AUGUSTA, GA. (WJBF) – Medical professionals from across the state are speaking about the signs, risks, and effects lung cancer can have on all people.

“He was at stage four, and he was diagnosed earlier, but he didn’t let us know,” Jeanette Scott said.

Dr. Curtis J. Coley II specializes in Pulmonology and Critical Care Medicine at Piedmont Atlanta and says that’s the challenge they hear many African American patients face. 

“There’s a plethora of evidence that exists that when there’s matched ethnicities between patients and their providers, that mortality decreases or basically health improves.” 

Dr. Coley believes Saturday morning’s panel gave folks a chance to identify with their care providers and the health risks they might face. 

“Because that’s what it really is about. This is a platform where we can share information and experiences with each other to hopefully improve the health of the population.”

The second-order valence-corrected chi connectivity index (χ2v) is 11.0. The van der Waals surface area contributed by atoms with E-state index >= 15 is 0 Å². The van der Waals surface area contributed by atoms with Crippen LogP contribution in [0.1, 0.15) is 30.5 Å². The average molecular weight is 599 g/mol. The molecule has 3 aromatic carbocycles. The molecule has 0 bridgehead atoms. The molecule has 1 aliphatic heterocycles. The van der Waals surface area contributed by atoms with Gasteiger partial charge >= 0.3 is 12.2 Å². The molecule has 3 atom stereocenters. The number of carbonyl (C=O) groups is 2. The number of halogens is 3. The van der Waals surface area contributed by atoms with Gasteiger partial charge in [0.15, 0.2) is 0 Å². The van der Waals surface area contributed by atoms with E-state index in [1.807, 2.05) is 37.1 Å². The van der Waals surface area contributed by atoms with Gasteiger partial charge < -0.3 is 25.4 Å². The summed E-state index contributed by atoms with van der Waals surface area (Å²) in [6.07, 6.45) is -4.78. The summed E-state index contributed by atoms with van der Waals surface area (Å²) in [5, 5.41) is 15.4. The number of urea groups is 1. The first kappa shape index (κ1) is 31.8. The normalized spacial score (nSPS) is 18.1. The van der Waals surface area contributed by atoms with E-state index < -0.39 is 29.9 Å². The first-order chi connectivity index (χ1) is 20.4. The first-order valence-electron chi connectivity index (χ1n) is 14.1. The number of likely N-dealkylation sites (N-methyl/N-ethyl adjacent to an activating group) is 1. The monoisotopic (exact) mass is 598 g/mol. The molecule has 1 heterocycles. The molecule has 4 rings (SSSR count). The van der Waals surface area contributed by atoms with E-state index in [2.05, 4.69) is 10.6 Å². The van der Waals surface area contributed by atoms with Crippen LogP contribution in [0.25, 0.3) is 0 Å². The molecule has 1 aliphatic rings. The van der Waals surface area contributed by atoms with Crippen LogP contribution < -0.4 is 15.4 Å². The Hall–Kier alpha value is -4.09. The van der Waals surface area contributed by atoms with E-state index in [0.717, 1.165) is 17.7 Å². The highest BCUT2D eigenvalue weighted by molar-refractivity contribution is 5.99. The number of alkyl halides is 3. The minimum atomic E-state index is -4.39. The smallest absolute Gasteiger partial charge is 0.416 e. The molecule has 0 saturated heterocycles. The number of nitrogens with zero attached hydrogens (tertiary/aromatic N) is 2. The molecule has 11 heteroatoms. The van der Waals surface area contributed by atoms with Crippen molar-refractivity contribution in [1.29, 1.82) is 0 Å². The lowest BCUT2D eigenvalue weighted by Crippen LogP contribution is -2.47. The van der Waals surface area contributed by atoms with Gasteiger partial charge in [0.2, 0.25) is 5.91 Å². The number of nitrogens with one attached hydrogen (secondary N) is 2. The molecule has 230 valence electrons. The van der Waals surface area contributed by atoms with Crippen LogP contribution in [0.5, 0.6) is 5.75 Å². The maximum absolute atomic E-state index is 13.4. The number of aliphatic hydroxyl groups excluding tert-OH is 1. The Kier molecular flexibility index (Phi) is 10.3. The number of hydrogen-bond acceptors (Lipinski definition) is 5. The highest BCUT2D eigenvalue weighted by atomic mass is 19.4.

Jeanette Scott lives in the area and sees these kinds of events as a way to strengthen the community.

“They answered some very, very good questions that gave us some very, very good information that I didn’t know having nursed for 40 years. A lot has changed in 40 years, technology has changed and stuff. But, it was just so informative for me to have the opportunity to attend.” 

Another reason why less people catch the disease in its earlier stages, Doctors say, is because they’re too afraid to check.

“The whole point of doing the screening C-T Scans is to catch those nodules when they are still small, have early intervention can eventually cure it with therapies that are delivered to patients earlier to, again, help them live longer,” Dr. Coley said.

Which is why Dr. Coley tells me it’s important to make sure you have a proactive approach with your own health. 

“Everything was so informative– no specifics– and we’ll get the second part next week, so I’m curious to know what other questions other people might have,” Scott said. 

For more information on signs to look out for visit.